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How, exactly, does a refugee get from a camp in Thailand to New York City? That’s the question I’ve spent the last couple weeks asking—and after the disheartening events of last week, finding an answer felt more urgent than ever.

So far, I've found the legal documents and information available online to be dense and confusing. What I needed was an expert to guide me through the murk that is international refugee policy. Thankfully, the ever-helpful folks at the International Refugee Committee pointed me to Kay Bellor, their vice president of U.S. programs. Bellor oversees 22 programs in cities across the United States that help refugees get settled, has worked in Thailand helping to resettle refugees, and generally knows her stuff.

When we spoke on the phone, she explained what she termed the “very basic” version of the resettlement process. She made sure to note that the process “really does unfold in very different ways depending on a lot of different circumstances across the globe”; refugee policy is complicated, and varies case by case, country to country.

That said, in this two-part installment, we’ll look at how a refugee might go from living in a camp to becoming a permanent resident in another nation. In other words, we're going to figure out how Samy could hypothetically go from the Mae La refugee camp to the United States.

How a Refugee Gets Resettled

Let’s say Samy has just fled Burma to Thailand. He’s been shepherded to a refugee camp, where he is enrolled to receive food and lodging. He is, effectively, a refugee—but not technically. To be legally recognized as a refugee, Samy must be registered with the United Nations High Commissioner for Refugees. The UNCHR has been “mandated to lead and co-ordinate international action to protect refugees and resolve refugee problems worldwide,” since 1950, as is noted on its website. It is the prime authority on refugee issues worldwide.

The UNHCR has agents just about anywhere refugees can be found, and the Mae La camp where Samy lives is no exception. Samy would register as a refugee with the UNHCR—and he would do so in real life, if he were able to. You see, the UNHCR respects sovereign governments’ refugee policy—and Thailand has its own agency set up to legally recognize "displaced peoples." Effectively, this means that in Thailand, the UNHCR cannot register a person as a refugee--refugee though he may truly be—until the Thai government does so first. And whether Thai authorities decide to register a given person or not is beyond any outside agency's control.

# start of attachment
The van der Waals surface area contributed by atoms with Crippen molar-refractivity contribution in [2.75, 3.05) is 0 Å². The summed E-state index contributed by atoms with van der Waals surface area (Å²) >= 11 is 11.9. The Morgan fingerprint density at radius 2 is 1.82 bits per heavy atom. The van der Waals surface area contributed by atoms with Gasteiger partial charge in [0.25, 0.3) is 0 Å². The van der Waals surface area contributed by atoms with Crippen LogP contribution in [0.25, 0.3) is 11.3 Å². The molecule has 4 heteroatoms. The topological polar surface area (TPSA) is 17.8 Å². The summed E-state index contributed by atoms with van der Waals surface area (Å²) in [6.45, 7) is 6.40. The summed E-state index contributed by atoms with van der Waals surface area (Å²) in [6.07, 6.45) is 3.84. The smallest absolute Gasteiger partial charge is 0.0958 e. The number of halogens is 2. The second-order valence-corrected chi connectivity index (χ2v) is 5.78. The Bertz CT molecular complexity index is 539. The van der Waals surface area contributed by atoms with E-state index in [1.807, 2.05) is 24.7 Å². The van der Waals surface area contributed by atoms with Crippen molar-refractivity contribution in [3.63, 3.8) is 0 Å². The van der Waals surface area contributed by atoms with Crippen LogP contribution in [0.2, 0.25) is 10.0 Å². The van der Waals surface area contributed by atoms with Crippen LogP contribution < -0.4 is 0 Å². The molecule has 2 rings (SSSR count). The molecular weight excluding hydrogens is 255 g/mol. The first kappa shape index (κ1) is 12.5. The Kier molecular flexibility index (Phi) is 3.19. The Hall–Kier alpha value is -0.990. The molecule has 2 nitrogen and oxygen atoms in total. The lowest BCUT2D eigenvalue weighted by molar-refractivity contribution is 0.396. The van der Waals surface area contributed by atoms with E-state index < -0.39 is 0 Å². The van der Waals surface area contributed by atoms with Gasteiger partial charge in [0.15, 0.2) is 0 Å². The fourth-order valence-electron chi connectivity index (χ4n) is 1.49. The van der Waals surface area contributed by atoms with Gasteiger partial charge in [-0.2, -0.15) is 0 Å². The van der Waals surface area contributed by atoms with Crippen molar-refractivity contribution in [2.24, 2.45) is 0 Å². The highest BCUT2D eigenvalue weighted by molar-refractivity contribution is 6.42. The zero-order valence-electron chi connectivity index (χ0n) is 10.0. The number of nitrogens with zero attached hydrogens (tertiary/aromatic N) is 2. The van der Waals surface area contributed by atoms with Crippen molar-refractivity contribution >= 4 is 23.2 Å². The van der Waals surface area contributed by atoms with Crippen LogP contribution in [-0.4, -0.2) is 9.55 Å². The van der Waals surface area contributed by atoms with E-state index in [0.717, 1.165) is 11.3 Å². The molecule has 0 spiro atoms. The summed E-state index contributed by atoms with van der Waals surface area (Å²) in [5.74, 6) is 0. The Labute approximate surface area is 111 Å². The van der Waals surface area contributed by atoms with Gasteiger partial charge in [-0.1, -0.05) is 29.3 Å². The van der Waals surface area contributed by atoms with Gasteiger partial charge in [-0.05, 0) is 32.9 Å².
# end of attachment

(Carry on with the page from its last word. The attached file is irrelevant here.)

As such, Samy has so far been unable to get registered as a "displaced person" for purely bureaucratic reasons, which—to put it plainly—sucks big time. Because it means he can’t access the UNCHR’s program, which would try to find a durable solution for his plight. You see, the U.N. body seeks what it calls a “durable solution” for the longterm needs of each refugee. There are three:

1. Repatriation, in which a refugee is returned to his or her country of origin once it is safe to do so.

2. Local Integration, in which a refugee is integrated into the society of its host nation (which in Samy’s case would be Thailand).

3. Resettlement, in which a refugee is relocated to another nation after the other options are determined to be impossible.

A couple important things to note here: Contrary to common belief, the vast majority of refugees want to return home, and repatriation is the ideal course of action; there’s a reason it’s number one. Resettlement, meanwhile, "is an extremely valuable tool, but it’s one that isn’t available to large swaths of refugees,” says Bellor.

In Samy’s case, repatriation is impossible: Returning to Burma would put Samy in immediate danger. Integration isn’t an option either, because of prohibitive immigration law in Thailand. That leaves Samy with one option: finding a "third country," like the United States, for resettlement. But even after he is successfully registered as a refugee, the UNHCR must then determine that he meets the guidelines for resettlement, which are outlined in its 450-page Refugee Resettlement Handbook.

So, for the sake of our experiment, let’s say the Thai government legally declares Samy a "displaced person" and the UNCHR determines that he is eligible for resettlement. What's next? A nice government finds him a new home, right? Not quite.

This, it goes without saying, is complicated stuff, and we’re barely halfway there. Next week, I’ll tackle what has to happen so that a recognized refugee can get on a plane headed for his new home in a country, thousands of miles away.

Illustration by Will Etling.







































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